Deal reinforces strategy of creating value by packaging MOBs into large portfolios
With MOB sales off to a somewhat slow start in early 2019, the closing of the sector’s second-biggest arm’s length deal of all time is sure to bolster the volume for the year.
On May 15, Toledo, Ohio-based Welltower Inc. (NYSE: WELL), which has invested more than $6 billion in a variety of healthcare asset types since coming off the sidelines in early to mid-2018, reported that it closed on its previously announced $1.25 billion acquisition of 55 MOBs from Orlando, Fla.-based CNL Healthcare Properties, a non-traded healthcare real estate investment trust (REIT).
Welltower reports that the deal had a capitalization (cap) rate, or an estimated first-year return, of 5.7 percent.
As noted, MOB sales were slow to start the year, with the first quarter volume totaling $1.6 billion, a drop of about 47 percent from Q1 2018 and the lowest Q1 volume of the last five years, according to Revista’s Q1 2019 Medical Real Estate Transactions Report – U.S.
The Welltower-CNL deal’s price is second only to the mid-2017 blockbuster transaction in which Duke Realty Corp. (NYSE: DRE) sold about 70 properties, or most of its MOB portfolio, to Scottsdale, Ariz.-based Healthcare Trust of America (NYSE: HTA) for about $2.25 billion. That transaction, as well as Duke’s sale of other MOBs totaling about $500 million, propelled 2017’s MOB volume to hit $15.9 billion, the all-time yearly record, according to Revista data.
While it does not look as if 2019’s volume will reach a record-setting level, sector professionals say that more deals are on the horizon for the remainder of the year. Many MOB sector professionals predict that the total volume for the year should end up right around, or more than, $10 billion — a figure that has been topped each year since 2015
According to MOB sector professionals, the Welltower-CNL deal reinforces a strategy that is quite prevalent in the MOB sector: that in which companies acquire facilities one at a time or in smaller portfolios and create value by packaging them for sale as bigger portfolios. Large and institutional investors have shown a strong interest in MOBs in recent years, and they typically prefer to acquire properties in big-scale portfolios, according to MOB professionals.
CNL Healthcare Properties did just that in accumulating its portfolio, which it did primarily from 2011 to 2015 or so. Many of the acquisitions were spearheaded by then-senior VP James Schmid, now the chief investment officer with Anchor Health Properties, and a team at the CNL REIT.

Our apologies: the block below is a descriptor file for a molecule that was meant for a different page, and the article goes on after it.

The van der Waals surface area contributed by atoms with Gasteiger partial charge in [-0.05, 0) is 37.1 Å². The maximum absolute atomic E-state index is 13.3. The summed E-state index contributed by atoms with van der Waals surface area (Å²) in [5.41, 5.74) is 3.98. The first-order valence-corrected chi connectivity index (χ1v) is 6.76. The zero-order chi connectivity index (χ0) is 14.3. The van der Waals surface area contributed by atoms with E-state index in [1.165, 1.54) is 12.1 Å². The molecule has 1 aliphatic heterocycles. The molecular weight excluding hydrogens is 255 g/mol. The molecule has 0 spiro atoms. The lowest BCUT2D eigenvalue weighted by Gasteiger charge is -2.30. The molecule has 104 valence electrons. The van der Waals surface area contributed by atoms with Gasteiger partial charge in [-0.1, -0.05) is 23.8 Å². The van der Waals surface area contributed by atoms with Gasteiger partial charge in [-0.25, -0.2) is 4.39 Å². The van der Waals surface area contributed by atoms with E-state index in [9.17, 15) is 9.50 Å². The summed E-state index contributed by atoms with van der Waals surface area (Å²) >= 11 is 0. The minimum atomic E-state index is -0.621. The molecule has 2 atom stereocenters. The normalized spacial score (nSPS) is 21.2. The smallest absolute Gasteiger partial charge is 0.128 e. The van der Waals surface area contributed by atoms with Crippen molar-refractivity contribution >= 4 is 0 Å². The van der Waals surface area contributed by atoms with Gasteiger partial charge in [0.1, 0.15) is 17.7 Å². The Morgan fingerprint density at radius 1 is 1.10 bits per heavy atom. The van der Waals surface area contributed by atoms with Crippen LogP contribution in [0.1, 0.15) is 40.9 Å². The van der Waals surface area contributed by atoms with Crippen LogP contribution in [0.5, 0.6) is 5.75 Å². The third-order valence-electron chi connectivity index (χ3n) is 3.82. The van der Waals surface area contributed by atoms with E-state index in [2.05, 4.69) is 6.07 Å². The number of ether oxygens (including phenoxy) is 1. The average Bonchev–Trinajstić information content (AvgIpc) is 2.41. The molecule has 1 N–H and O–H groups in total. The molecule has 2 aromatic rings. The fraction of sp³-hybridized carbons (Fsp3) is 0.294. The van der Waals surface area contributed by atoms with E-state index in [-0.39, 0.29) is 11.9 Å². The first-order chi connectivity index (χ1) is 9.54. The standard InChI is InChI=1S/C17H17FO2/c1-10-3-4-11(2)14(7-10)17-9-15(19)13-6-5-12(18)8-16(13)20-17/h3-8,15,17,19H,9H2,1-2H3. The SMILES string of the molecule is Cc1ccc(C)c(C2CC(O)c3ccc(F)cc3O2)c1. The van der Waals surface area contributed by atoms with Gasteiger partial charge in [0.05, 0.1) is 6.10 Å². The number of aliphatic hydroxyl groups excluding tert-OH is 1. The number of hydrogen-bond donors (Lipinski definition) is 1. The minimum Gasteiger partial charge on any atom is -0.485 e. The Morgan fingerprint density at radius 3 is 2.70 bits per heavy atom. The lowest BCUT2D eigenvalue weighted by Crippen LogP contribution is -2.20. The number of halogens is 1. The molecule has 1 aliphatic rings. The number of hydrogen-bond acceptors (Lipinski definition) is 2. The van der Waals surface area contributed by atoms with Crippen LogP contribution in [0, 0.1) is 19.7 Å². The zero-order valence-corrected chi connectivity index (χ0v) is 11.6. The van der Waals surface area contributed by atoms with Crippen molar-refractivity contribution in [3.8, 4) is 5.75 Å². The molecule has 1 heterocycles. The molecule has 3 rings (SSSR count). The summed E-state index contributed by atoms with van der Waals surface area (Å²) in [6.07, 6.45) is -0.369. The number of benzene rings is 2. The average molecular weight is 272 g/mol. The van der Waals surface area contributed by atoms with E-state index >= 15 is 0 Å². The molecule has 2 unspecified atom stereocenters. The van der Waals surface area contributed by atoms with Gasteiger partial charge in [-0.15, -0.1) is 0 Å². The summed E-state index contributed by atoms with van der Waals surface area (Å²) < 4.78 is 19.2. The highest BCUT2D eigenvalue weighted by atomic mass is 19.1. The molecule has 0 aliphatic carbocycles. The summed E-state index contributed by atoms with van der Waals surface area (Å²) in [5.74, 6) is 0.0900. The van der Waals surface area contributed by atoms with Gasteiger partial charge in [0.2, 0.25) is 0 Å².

Mr. Schmid says that the sale of the CNL MOB portfolio, as well as CNL’s sale in April of four inpatient rehabilitation facilities (IRFs) to Global Medical REIT (NYSE: GMRE) for $94 million, are “resounding wins for shareholder value and something I’m proud to have been a part of. He was joined on the team back then by Kevin Maddron, Joel Sherman and Cetin Aygen.”
As for the buyers of the CNL portfolios, Mr. Schmid says: “I know that the two acquirers — Welltower and Global Medical REIT — pride themselves on tenant relationship management. I have no doubt that the portfolio will continue to prosper into the future under their leadership.”
According to Keith Konkoli, senior VP and the leader of Welltower’s MOB and outpatient segment, since the REIT announced that it had entered an agreement to acquire the CNL portfolio in early January, it has already increased the value of the assets.
“By leveraging the strength of our platform, we have made substantial progress in extending ground leases, have experienced increased leasing velocity, and have identified additional opportunities to deploy capital that helps our health system partners improve care delivery to the communities they serve, further demonstrating our unique ability to drive long-term value through meaningful collaborations with the nation’s premier health systems,” Mr. Konkoli said in a news release.
The potential sale of CNL Healthcare Properties’ MOB portfolio was first reported by Healthcare Real Estate Insights in June 2018 and publicly confirmed by CNL in September of that year. At the time, the non-traded REIT and its parent organization, CNL Financial Group, began exploring strategic alternatives to provide liquidity to its shareholders through the potential sale of its MOB portfolio, as well as several other healthcare facilities. Its MOB portfolio contained 63 properties, only 55 of which were included in the Welltower sale.
Stephen H. Mauldin, president and CEO of CNL Healthcare Properties, noted in a news release that the sale to Welltower “represents a strong, early value realization step for CNL Healthcare Properties and our approximately 45,755 stockholders. This is the first sizeable transaction in our carefully orchestrated strategic alternatives process to provide liquidity to investors, and we are very pleased with the outcome.”
John B. Mugford is the editor of Healthcare Real Estate Insights. For more information on HREI – please visit HREInsights.com